When to judge if Macron succeeded: Early October. It will take Macron a few months to prepare legal texts and hold a debate in parliament. If the government wants to overhaul unemployment benefits, it will have to get started by October. If not, the effort will have been quietly postponed.

3. Pensions and labour charges

The details are finicky, but this reform — if carried out — would complete Macron’s grand vision for the French economy. In short, he wants to reduce social charges that currently make French labour costs among the highest in Europe, by slashing contributions for health and unemployment benefits. To offset those costs, he wants to increase a tax known as the CSG (General Social Contribution) on all work and pension income, but especially for the richest 40 percent of pensioners.

It may sound marginal, but in fact it’s a political goldmine for opponents.

Former President Nicolas Sarkozy faced giant protests for trying to raise the retirement age; this could prompt similar pushback. Already, conservatives are touting the pension reform as their best chance of leading a fight against Macron and winning back pensioners ahead of local elections. Marine Le Pen, whose party has struggled to attract support from pensioners, is banging the drum on this as well.

Macron’s team has given few details on how pension reform will be carried out, saying only it should be done “within 12 months.”

What could go wrong: Having spent political capital on the labour and unemployment reforms, Macron could find himself losing popularity. Right- and left-wing opponents of the president could find common cause on this issue. They would make it into a rallying cry heading into local and European elections. Politically, the reform could turn into a liability.

When to judge if Macron succeeded: Next May. If Macron is ploughing ahead with his reforms on schedule and the pension reform is put to parliament by May, he will be on his way to securing an impressive legacy.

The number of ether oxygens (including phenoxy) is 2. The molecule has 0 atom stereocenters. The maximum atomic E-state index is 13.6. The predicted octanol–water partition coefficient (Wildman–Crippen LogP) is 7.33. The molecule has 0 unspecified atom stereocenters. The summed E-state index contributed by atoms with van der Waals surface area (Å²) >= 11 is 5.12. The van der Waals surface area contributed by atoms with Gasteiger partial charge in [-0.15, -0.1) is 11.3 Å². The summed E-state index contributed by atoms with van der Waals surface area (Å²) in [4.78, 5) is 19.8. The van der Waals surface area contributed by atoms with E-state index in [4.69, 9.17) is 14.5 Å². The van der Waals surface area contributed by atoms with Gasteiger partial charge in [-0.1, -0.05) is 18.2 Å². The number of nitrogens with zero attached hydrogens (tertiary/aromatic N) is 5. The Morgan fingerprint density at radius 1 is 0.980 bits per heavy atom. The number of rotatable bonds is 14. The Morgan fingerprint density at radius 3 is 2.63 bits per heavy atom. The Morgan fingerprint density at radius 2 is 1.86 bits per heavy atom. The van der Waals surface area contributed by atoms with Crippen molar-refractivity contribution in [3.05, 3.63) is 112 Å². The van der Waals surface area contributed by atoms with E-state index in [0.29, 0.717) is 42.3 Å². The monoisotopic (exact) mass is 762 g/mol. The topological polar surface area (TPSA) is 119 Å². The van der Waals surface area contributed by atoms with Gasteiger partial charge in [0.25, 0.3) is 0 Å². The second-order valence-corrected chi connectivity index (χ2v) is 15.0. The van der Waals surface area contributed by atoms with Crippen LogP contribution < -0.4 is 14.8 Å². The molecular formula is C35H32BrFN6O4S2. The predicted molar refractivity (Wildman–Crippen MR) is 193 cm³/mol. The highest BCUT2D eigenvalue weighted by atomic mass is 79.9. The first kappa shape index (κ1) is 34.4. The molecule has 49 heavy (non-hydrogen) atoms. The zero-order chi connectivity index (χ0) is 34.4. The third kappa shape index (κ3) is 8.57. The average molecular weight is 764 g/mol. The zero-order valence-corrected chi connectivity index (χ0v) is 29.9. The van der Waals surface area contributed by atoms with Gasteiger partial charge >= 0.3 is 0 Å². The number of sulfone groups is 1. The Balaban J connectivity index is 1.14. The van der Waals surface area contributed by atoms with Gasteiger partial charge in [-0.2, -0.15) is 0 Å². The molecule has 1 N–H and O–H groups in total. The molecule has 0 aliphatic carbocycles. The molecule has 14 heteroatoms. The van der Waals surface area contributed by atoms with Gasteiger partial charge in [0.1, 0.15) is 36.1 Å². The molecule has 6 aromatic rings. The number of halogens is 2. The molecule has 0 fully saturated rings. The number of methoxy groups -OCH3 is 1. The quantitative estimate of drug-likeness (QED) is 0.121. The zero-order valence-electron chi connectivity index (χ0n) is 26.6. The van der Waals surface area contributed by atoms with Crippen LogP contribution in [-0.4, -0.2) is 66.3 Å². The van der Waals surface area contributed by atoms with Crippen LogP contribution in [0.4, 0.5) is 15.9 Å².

4. Making Europe Great Again

If the items above are Macron’s plan to make France great again, this one is about restoring the glory of the Continent.

According to campaign aide-turned-defence minister Sylvie Goulard, the president wants to equip the eurozone with its own budget, parliament and finance minister — and to establish an integrated command structure for European defence initiatives.

While the timetable for implementing this vision stretches out over years, a first step will come this week at the European Council meeting when France puts forward initial steps for the defence partnership. Sometime next year, Macron would invite Germany to start holding “consultations” about the future of the European Union — a bid to seek broader support for the rest of the process, which is only loosely defined.

Macron’s team has yet to spell out when it wants to move ahead with more ambitious plans, including harmonizing tax and welfare regimes. But it’s a safe bet they will wait until after Germany’s election in September, and possibly until after a parliamentary election in Italy, scheduled for next year.

What could go wrong: Germany may not follow Macron’s lead on EU integration. The government in Berlin has already voiced scepticism about some aspects of Macron’s vision.

When to judge if Macron succeeded: Next March. By this time, Macron should have gotten his most controversial domestic reforms out of the way and be on his way to building consensus with Germany on European integration.

5. Making the state of emergency permanent

France’s new president is moving fast to toughen up anti-terrorism laws. One of his first measures in power was to prolong a state of emergency that’s been in place for nearly two years.

Now he wants to go further, by writing powers that come with a state of emergency into regular law. According to a bill revealed by Le Monde, the interior ministry and senior regional officials will be allowed to order suspects to remain within certain geographic areas, and to order raids on their homes by day or by night. Until now, those measures were only allowed under a state of emergency.

In return for incorporating the measures into law, Macron’s office said the state of emergency would lapse after November 1. But lawyers, magistrates and defenders of civil liberties are furious. “This bill is scandalous. It actually goes much further than what’s currently allowed,” Virginie Duval, head of a magistrates’ union, told the JDD weekly paper this week.

What could go wrong: Violations of civil liberties could pile up. Proof that expanded powers prompted police to target minorities in a discriminatory fashion could damage Macron’s image.

When to judge if Macron succeeded: By end-July. Parliament will examine the bill shortly after the cabinet discusses it next week. With an absolute majority behind Macron, the bill is sure to pass.